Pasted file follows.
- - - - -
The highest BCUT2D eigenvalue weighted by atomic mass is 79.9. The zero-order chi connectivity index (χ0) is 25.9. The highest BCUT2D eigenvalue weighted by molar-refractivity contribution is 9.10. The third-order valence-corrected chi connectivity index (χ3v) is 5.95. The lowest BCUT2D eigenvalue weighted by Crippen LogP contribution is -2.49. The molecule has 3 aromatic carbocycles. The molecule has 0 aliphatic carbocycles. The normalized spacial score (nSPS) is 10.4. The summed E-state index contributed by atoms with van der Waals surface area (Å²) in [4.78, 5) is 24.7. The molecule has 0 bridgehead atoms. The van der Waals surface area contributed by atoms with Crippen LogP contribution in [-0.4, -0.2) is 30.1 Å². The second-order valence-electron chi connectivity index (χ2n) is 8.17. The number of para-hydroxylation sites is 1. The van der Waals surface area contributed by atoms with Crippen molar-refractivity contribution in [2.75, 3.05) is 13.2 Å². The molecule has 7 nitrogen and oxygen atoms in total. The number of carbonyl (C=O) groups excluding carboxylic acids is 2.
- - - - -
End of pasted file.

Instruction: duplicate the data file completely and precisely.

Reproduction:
The highest BCUT2D eigenvalue weighted by atomic mass is 79.9. The zero-order chi connectivity index (χ0) is 25.9. The highest BCUT2D eigenvalue weighted by molar-refractivity contribution is 9.10. The third-order valence-corrected chi connectivity index (χ3v) is 5.95. The lowest BCUT2D eigenvalue weighted by Crippen LogP contribution is -2.49. The molecule has 3 aromatic carbocycles. The molecule has 0 aliphatic carbocycles. The normalized spacial score (nSPS) is 10.4. The summed E-state index contributed by atoms with van der Waals surface area (Å²) in [4.78, 5) is 24.7. The molecule has 0 bridgehead atoms. The van der Waals surface area contributed by atoms with Crippen LogP contribution in [-0.4, -0.2) is 30.1 Å². The second-order valence-electron chi connectivity index (χ2n) is 8.17. The number of para-hydroxylation sites is 1. The van der Waals surface area contributed by atoms with Crippen molar-refractivity contribution in [2.75, 3.05) is 13.2 Å². The molecule has 7 nitrogen and oxygen atoms in total. The number of carbonyl (C=O) groups excluding carboxylic acids is 2.